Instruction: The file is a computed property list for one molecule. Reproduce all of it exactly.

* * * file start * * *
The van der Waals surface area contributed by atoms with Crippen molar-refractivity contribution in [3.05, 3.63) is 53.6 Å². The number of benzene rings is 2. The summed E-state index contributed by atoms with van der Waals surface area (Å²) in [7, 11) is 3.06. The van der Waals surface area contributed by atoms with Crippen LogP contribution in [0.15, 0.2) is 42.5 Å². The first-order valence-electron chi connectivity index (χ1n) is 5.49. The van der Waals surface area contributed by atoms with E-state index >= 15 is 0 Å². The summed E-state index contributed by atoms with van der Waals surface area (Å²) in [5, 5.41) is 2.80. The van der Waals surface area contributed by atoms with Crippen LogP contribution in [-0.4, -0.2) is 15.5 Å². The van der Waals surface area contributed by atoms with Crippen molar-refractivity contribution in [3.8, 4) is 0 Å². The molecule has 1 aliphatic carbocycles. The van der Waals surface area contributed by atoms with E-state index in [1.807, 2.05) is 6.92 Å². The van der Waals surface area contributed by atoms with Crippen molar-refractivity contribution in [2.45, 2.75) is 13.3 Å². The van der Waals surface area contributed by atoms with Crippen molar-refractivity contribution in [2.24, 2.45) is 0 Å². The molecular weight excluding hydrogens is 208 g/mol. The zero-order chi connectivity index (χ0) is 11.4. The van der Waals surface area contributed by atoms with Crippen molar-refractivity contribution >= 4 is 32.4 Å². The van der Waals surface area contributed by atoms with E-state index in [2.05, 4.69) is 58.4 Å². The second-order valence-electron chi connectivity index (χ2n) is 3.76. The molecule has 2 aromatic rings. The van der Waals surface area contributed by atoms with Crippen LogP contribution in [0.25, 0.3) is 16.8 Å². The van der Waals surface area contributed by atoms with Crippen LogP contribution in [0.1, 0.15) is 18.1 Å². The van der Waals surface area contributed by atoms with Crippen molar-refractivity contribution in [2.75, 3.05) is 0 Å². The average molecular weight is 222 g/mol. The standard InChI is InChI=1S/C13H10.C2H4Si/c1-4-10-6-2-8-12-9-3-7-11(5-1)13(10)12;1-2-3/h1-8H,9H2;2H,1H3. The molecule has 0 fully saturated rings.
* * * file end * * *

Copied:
The van der Waals surface area contributed by atoms with Crippen molar-refractivity contribution in [3.05, 3.63) is 53.6 Å². The number of benzene rings is 2. The summed E-state index contributed by atoms with van der Waals surface area (Å²) in [7, 11) is 3.06. The van der Waals surface area contributed by atoms with Crippen LogP contribution in [0.15, 0.2) is 42.5 Å². The first-order valence-electron chi connectivity index (χ1n) is 5.49. The van der Waals surface area contributed by atoms with E-state index >= 15 is 0 Å². The summed E-state index contributed by atoms with van der Waals surface area (Å²) in [5, 5.41) is 2.80. The van der Waals surface area contributed by atoms with Crippen LogP contribution in [-0.4, -0.2) is 15.5 Å². The van der Waals surface area contributed by atoms with Crippen molar-refractivity contribution in [3.8, 4) is 0 Å². The molecule has 1 aliphatic carbocycles. The van der Waals surface area contributed by atoms with E-state index in [1.807, 2.05) is 6.92 Å². The van der Waals surface area contributed by atoms with Crippen molar-refractivity contribution in [2.45, 2.75) is 13.3 Å². The van der Waals surface area contributed by atoms with Crippen molar-refractivity contribution in [2.24, 2.45) is 0 Å². The molecular weight excluding hydrogens is 208 g/mol. The zero-order chi connectivity index (χ0) is 11.4. The van der Waals surface area contributed by atoms with Crippen molar-refractivity contribution >= 4 is 32.4 Å². The van der Waals surface area contributed by atoms with E-state index in [2.05, 4.69) is 58.4 Å². The second-order valence-electron chi connectivity index (χ2n) is 3.76. The molecule has 2 aromatic rings. The van der Waals surface area contributed by atoms with Crippen LogP contribution in [0.25, 0.3) is 16.8 Å². The van der Waals surface area contributed by atoms with Crippen LogP contribution in [0.1, 0.15) is 18.1 Å². The van der Waals surface area contributed by atoms with Crippen molar-refractivity contribution in [2.75, 3.05) is 0 Å². The average molecular weight is 222 g/mol. The standard InChI is InChI=1S/C13H10.C2H4Si/c1-4-10-6-2-8-12-9-3-7-11(5-1)13(10)12;1-2-3/h1-8H,9H2;2H,1H3. The molecule has 0 fully saturated rings.